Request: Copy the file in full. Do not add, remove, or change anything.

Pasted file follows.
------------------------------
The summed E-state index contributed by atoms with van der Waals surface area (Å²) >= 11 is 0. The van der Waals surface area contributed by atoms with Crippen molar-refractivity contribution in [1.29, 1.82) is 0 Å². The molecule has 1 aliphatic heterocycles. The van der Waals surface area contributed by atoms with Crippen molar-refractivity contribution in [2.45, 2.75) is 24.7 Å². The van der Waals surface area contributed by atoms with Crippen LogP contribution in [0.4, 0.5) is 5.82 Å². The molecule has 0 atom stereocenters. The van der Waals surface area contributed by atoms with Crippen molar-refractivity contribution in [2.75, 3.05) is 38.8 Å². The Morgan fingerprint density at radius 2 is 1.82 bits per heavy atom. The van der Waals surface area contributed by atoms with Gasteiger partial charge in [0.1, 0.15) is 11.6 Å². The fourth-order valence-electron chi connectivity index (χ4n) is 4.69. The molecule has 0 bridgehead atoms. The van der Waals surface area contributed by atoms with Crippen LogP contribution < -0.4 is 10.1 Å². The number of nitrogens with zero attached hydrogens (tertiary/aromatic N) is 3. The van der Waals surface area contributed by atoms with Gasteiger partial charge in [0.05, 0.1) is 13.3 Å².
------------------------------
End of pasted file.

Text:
The summed E-state index contributed by atoms with van der Waals surface area (Å²) >= 11 is 0. The van der Waals surface area contributed by atoms with Crippen molar-refractivity contribution in [1.29, 1.82) is 0 Å². The molecule has 1 aliphatic heterocycles. The van der Waals surface area contributed by atoms with Crippen molar-refractivity contribution in [2.45, 2.75) is 24.7 Å². The van der Waals surface area contributed by atoms with Crippen LogP contribution in [0.4, 0.5) is 5.82 Å². The molecule has 0 atom stereocenters. The van der Waals surface area contributed by atoms with Crippen molar-refractivity contribution in [2.75, 3.05) is 38.8 Å². The Morgan fingerprint density at radius 2 is 1.82 bits per heavy atom. The van der Waals surface area contributed by atoms with Gasteiger partial charge in [0.1, 0.15) is 11.6 Å². The fourth-order valence-electron chi connectivity index (χ4n) is 4.69. The molecule has 0 bridgehead atoms. The van der Waals surface area contributed by atoms with Crippen LogP contribution < -0.4 is 10.1 Å². The number of nitrogens with zero attached hydrogens (tertiary/aromatic N) is 3. The van der Waals surface area contributed by atoms with Gasteiger partial charge in [0.05, 0.1) is 13.3 Å².